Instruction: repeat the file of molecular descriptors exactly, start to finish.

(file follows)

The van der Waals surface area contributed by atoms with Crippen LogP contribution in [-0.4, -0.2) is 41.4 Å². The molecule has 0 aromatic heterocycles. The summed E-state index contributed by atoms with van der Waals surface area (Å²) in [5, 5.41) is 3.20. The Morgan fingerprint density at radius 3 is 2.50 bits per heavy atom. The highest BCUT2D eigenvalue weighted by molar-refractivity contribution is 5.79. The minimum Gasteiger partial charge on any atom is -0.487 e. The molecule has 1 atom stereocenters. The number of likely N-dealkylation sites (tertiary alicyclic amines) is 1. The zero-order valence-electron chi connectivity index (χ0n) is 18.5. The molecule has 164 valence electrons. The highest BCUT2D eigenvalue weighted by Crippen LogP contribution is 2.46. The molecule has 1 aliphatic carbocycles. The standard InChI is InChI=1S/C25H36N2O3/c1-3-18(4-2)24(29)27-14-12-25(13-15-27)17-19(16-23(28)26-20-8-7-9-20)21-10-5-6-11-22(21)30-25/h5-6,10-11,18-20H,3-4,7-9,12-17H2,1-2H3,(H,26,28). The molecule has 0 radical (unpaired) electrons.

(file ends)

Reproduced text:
The van der Waals surface area contributed by atoms with Crippen LogP contribution in [-0.4, -0.2) is 41.4 Å². The molecule has 0 aromatic heterocycles. The summed E-state index contributed by atoms with van der Waals surface area (Å²) in [5, 5.41) is 3.20. The Morgan fingerprint density at radius 3 is 2.50 bits per heavy atom. The highest BCUT2D eigenvalue weighted by molar-refractivity contribution is 5.79. The minimum Gasteiger partial charge on any atom is -0.487 e. The molecule has 1 atom stereocenters. The number of likely N-dealkylation sites (tertiary alicyclic amines) is 1. The zero-order valence-electron chi connectivity index (χ0n) is 18.5. The molecule has 164 valence electrons. The highest BCUT2D eigenvalue weighted by Crippen LogP contribution is 2.46. The molecule has 1 aliphatic carbocycles. The standard InChI is InChI=1S/C25H36N2O3/c1-3-18(4-2)24(29)27-14-12-25(13-15-27)17-19(16-23(28)26-20-8-7-9-20)21-10-5-6-11-22(21)30-25/h5-6,10-11,18-20H,3-4,7-9,12-17H2,1-2H3,(H,26,28). The molecule has 0 radical (unpaired) electrons.